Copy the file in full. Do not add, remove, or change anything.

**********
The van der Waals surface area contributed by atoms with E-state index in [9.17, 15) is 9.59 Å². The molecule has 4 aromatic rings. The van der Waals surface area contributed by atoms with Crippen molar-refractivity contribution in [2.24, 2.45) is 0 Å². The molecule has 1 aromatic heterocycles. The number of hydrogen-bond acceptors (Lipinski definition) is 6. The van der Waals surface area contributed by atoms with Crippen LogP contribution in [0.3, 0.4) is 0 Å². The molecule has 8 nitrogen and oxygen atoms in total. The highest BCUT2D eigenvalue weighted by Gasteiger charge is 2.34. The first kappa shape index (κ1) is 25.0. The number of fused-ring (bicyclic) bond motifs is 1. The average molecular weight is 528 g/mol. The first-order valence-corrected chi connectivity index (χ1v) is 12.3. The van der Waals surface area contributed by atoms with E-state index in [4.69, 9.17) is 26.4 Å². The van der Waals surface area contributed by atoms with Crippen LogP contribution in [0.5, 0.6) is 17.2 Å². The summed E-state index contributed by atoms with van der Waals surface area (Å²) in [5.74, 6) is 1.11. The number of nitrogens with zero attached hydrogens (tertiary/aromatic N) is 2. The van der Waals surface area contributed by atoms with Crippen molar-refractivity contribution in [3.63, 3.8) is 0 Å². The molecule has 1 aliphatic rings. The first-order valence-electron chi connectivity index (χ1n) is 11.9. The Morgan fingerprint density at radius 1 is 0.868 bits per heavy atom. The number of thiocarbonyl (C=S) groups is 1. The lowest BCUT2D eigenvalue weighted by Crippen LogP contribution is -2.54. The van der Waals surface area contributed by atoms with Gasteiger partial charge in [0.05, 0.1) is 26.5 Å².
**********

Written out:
The van der Waals surface area contributed by atoms with E-state index in [9.17, 15) is 9.59 Å². The molecule has 4 aromatic rings. The van der Waals surface area contributed by atoms with Crippen molar-refractivity contribution in [2.24, 2.45) is 0 Å². The molecule has 1 aromatic heterocycles. The number of hydrogen-bond acceptors (Lipinski definition) is 6. The van der Waals surface area contributed by atoms with Crippen LogP contribution in [0.3, 0.4) is 0 Å². The molecule has 8 nitrogen and oxygen atoms in total. The highest BCUT2D eigenvalue weighted by Gasteiger charge is 2.34. The first kappa shape index (κ1) is 25.0. The number of fused-ring (bicyclic) bond motifs is 1. The average molecular weight is 528 g/mol. The first-order valence-corrected chi connectivity index (χ1v) is 12.3. The van der Waals surface area contributed by atoms with E-state index in [4.69, 9.17) is 26.4 Å². The van der Waals surface area contributed by atoms with Crippen LogP contribution in [0.5, 0.6) is 17.2 Å². The summed E-state index contributed by atoms with van der Waals surface area (Å²) in [5.74, 6) is 1.11. The number of nitrogens with zero attached hydrogens (tertiary/aromatic N) is 2. The van der Waals surface area contributed by atoms with Crippen molar-refractivity contribution in [3.63, 3.8) is 0 Å². The molecule has 1 aliphatic rings. The first-order valence-electron chi connectivity index (χ1n) is 11.9. The Morgan fingerprint density at radius 1 is 0.868 bits per heavy atom. The number of thiocarbonyl (C=S) groups is 1. The lowest BCUT2D eigenvalue weighted by Crippen LogP contribution is -2.54. The van der Waals surface area contributed by atoms with Gasteiger partial charge in [0.05, 0.1) is 26.5 Å².